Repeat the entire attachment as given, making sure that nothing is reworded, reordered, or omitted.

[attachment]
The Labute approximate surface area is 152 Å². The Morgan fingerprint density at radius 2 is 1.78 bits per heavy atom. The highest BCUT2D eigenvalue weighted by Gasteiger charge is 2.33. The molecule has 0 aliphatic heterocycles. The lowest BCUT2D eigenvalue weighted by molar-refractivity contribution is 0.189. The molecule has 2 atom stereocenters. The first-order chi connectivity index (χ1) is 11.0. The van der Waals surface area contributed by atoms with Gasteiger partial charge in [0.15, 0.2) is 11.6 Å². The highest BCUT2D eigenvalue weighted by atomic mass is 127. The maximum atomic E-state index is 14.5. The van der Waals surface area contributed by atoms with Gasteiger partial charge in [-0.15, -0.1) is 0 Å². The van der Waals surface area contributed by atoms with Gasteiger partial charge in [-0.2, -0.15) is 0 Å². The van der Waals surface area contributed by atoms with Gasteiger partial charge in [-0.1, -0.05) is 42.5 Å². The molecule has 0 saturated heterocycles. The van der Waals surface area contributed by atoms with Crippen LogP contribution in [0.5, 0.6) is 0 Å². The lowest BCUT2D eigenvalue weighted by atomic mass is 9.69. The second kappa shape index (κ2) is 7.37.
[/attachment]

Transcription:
The Labute approximate surface area is 152 Å². The Morgan fingerprint density at radius 2 is 1.78 bits per heavy atom. The highest BCUT2D eigenvalue weighted by Gasteiger charge is 2.33. The molecule has 0 aliphatic heterocycles. The lowest BCUT2D eigenvalue weighted by molar-refractivity contribution is 0.189. The molecule has 2 atom stereocenters. The first-order chi connectivity index (χ1) is 11.0. The van der Waals surface area contributed by atoms with Gasteiger partial charge in [0.15, 0.2) is 11.6 Å². The highest BCUT2D eigenvalue weighted by atomic mass is 127. The maximum atomic E-state index is 14.5. The van der Waals surface area contributed by atoms with Gasteiger partial charge in [-0.15, -0.1) is 0 Å². The van der Waals surface area contributed by atoms with Gasteiger partial charge in [-0.2, -0.15) is 0 Å². The van der Waals surface area contributed by atoms with Gasteiger partial charge in [-0.1, -0.05) is 42.5 Å². The molecule has 0 saturated heterocycles. The van der Waals surface area contributed by atoms with Crippen LogP contribution in [0.5, 0.6) is 0 Å². The lowest BCUT2D eigenvalue weighted by atomic mass is 9.69. The second kappa shape index (κ2) is 7.37.